Tuesday, March 10, 2015

Some Hatred Is Okay, Some Isn't

The news out of Oklahoma last weekend is pretty ugly. A bunch of frat boys at Oklahoma University filmed themselves engaging in dehumanizing, racist chants. The video went public and the president of the university acted with dispatch and shut the fraternity down. There are a couple of things about this sordid affair upon which I'd like to comment. One thought I had is that it was a little surprising to see the number of people in the media who expressed surprise that young people (!) would exhibit racist sentiments. Young people, many observers seem to assume, are far more tolerant and open-minded and not nearly so bigoted as older generations. In fact, in my book In the Absence of God (See link at top right of this page) certain racial attitudes are presented that some readers thought were anachronistic. I was told by one young reader that race just isn't an issue for young people now-a-days. I wonder what that reader is thinking today.

Anyway, anyone surprised that college students would flout the pieties, racial or otherwise, of their elders and others in authority just doesn't know young people. That's what young people, especially college students, have always done, and the more strenuously university authorities and the modern thought police insist that students toe the line of political correctness, the more likely young people are to deliberately cross the line of propriety to stick their thumb in the over-forty crowd's eye and mock their orthodoxies.

Their dismayed elders did the same thing when they were students, of course, and now they're surprised that some of their kids are doing it today. That they are is wrong, to be sure, but it'd be silly to draw grand sociological conclusions from what these guys did. They behaved like jerks, so why is that noteworthy?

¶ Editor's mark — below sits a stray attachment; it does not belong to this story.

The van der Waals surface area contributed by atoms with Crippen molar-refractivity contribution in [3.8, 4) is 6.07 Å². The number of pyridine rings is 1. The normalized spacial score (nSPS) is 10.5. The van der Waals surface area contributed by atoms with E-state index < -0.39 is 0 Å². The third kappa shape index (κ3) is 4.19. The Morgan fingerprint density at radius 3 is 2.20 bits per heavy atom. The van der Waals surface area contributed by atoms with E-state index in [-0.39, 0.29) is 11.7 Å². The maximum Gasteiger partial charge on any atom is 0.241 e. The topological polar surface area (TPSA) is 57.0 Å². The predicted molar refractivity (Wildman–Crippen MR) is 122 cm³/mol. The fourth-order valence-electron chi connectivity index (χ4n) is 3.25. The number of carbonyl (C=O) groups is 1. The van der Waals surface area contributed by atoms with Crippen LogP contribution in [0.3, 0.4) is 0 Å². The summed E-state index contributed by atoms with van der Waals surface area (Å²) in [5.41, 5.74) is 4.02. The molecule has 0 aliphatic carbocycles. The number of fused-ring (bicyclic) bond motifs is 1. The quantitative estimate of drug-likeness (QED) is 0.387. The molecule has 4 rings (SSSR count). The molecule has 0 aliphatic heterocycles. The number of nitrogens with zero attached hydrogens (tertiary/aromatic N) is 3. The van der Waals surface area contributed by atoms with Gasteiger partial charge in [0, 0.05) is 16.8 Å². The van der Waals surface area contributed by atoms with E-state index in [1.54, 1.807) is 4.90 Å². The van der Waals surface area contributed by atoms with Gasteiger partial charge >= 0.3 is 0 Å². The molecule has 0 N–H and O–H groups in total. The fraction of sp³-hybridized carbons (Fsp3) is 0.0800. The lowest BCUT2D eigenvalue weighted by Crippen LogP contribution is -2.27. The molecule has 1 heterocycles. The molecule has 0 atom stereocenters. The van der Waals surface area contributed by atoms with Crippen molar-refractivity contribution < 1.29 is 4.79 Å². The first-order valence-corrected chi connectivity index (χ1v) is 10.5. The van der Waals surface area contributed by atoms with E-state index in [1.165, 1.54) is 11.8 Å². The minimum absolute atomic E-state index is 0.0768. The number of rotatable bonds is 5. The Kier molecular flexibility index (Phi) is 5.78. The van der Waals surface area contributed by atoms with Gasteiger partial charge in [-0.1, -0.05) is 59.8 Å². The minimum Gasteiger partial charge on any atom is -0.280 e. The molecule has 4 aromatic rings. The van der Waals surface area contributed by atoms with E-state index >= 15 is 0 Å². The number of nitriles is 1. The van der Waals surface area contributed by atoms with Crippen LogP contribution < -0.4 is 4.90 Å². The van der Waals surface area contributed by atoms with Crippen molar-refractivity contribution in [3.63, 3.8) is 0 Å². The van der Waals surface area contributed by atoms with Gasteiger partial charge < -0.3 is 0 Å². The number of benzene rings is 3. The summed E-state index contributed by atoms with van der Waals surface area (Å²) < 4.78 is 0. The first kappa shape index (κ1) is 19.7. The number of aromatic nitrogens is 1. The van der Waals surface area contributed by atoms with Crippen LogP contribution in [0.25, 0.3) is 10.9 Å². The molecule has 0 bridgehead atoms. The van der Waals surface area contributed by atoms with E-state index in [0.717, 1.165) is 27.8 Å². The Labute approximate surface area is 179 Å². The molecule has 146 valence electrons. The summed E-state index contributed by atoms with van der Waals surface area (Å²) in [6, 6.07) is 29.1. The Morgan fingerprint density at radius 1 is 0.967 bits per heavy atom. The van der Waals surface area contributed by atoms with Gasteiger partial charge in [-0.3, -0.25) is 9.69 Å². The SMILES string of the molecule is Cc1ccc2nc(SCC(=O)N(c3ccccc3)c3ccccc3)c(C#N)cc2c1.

Another thought that I heard expressed over the weekend is that this shows that racism is still alive and well among white people, but if that were so these young men would be lauded by their peers and on social media. Instead they've been humiliated by the national media, the student body has banded together to censure their actions, and the university president was uncharacteristically forceful (for a university president) in condemning their conduct, even to the point of expelling two of them.

Which raises another thought. As bad as their behavior was it was nothing compared to the virulent hate and bigotry spewed by people like Louis Farrakhan (not to mention numerous black murderers who claimed that they wanted to kill white people, and did), yet even though he speaks for tens of thousands of African-Americans who sympathize with, or, bizarre as it may sound, even share, his views the media and many in the black community completely ignore him. There are no editorials or talking heads on the Cable nets deploring his vile speeches. There are no vigils in the black community with people carrying signs declaring that Farrakhan doesn't represent them.

Yet when a bunch of immature white goofballs indulge in relatively mild (compared to Farrakhan, at least) racial insults the media and the university (rightly, in my view) go to code red. The student body massively repudiates it, the campus media strongly condemns it, and the administration quickly punishes it. What these guys did was detestable. It was hurtful to people, and the university was right to send the message that this sort of thing will not be tolerated. That they did so shows that racism, at least in the white community, may be alive, but it's on life support and it's not doing at all well.

Now, if only college administrators elsewhere would follow President Boren's lead and direct the same degree of outrage at anti-semites on their campuses who evidently feel free to intimidate, threaten and express their hatred of Jewish students. Or is hatred on American campuses okay as long as it's only directed at Jews?